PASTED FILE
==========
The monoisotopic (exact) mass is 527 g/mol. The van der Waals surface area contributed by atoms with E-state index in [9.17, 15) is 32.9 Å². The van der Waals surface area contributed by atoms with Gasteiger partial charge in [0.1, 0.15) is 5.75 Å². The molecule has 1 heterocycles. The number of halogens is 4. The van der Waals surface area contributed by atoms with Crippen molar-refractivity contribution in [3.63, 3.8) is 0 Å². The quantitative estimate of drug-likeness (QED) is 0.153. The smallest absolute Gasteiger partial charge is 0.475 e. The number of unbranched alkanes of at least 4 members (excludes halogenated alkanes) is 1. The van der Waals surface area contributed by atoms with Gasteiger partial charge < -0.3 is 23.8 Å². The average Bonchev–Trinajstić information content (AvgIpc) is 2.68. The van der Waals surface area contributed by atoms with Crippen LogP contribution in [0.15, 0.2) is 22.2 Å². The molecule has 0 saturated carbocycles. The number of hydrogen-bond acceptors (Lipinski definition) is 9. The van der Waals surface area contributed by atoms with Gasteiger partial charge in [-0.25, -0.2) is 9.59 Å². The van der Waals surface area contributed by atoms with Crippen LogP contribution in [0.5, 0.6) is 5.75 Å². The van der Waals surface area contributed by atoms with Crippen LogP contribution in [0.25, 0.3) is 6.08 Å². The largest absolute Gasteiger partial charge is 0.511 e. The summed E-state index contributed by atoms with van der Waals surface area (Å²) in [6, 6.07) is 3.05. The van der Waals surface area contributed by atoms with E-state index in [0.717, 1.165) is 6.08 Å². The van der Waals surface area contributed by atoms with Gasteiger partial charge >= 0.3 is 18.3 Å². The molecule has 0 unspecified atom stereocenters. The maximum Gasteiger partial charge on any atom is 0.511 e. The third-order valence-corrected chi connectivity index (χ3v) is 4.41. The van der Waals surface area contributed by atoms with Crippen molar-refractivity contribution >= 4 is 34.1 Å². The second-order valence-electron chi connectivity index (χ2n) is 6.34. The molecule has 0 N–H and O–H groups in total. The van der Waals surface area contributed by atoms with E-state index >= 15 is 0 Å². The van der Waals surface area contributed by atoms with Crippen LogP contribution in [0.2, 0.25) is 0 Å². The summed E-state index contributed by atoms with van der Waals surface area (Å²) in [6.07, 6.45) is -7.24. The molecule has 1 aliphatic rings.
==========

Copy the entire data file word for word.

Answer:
The monoisotopic (exact) mass is 527 g/mol. The van der Waals surface area contributed by atoms with E-state index in [9.17, 15) is 32.9 Å². The van der Waals surface area contributed by atoms with Gasteiger partial charge in [0.1, 0.15) is 5.75 Å². The molecule has 1 heterocycles. The number of halogens is 4. The van der Waals surface area contributed by atoms with Crippen molar-refractivity contribution in [3.63, 3.8) is 0 Å². The quantitative estimate of drug-likeness (QED) is 0.153. The smallest absolute Gasteiger partial charge is 0.475 e. The number of unbranched alkanes of at least 4 members (excludes halogenated alkanes) is 1. The van der Waals surface area contributed by atoms with Gasteiger partial charge < -0.3 is 23.8 Å². The average Bonchev–Trinajstić information content (AvgIpc) is 2.68. The van der Waals surface area contributed by atoms with Crippen LogP contribution in [0.15, 0.2) is 22.2 Å². The molecule has 0 saturated carbocycles. The number of hydrogen-bond acceptors (Lipinski definition) is 9. The van der Waals surface area contributed by atoms with Gasteiger partial charge in [-0.25, -0.2) is 9.59 Å². The van der Waals surface area contributed by atoms with Crippen LogP contribution in [0.5, 0.6) is 5.75 Å². The van der Waals surface area contributed by atoms with Crippen LogP contribution in [0.25, 0.3) is 6.08 Å². The largest absolute Gasteiger partial charge is 0.511 e. The summed E-state index contributed by atoms with van der Waals surface area (Å²) in [6, 6.07) is 3.05. The van der Waals surface area contributed by atoms with E-state index in [0.717, 1.165) is 6.08 Å². The van der Waals surface area contributed by atoms with Gasteiger partial charge >= 0.3 is 18.3 Å². The molecule has 0 unspecified atom stereocenters. The maximum Gasteiger partial charge on any atom is 0.511 e. The third-order valence-corrected chi connectivity index (χ3v) is 4.41. The van der Waals surface area contributed by atoms with Crippen molar-refractivity contribution >= 4 is 34.1 Å². The second-order valence-electron chi connectivity index (χ2n) is 6.34. The molecule has 0 N–H and O–H groups in total. The van der Waals surface area contributed by atoms with E-state index >= 15 is 0 Å². The van der Waals surface area contributed by atoms with Crippen LogP contribution in [0.2, 0.25) is 0 Å². The summed E-state index contributed by atoms with van der Waals surface area (Å²) in [6.07, 6.45) is -7.24. The molecule has 1 aliphatic rings.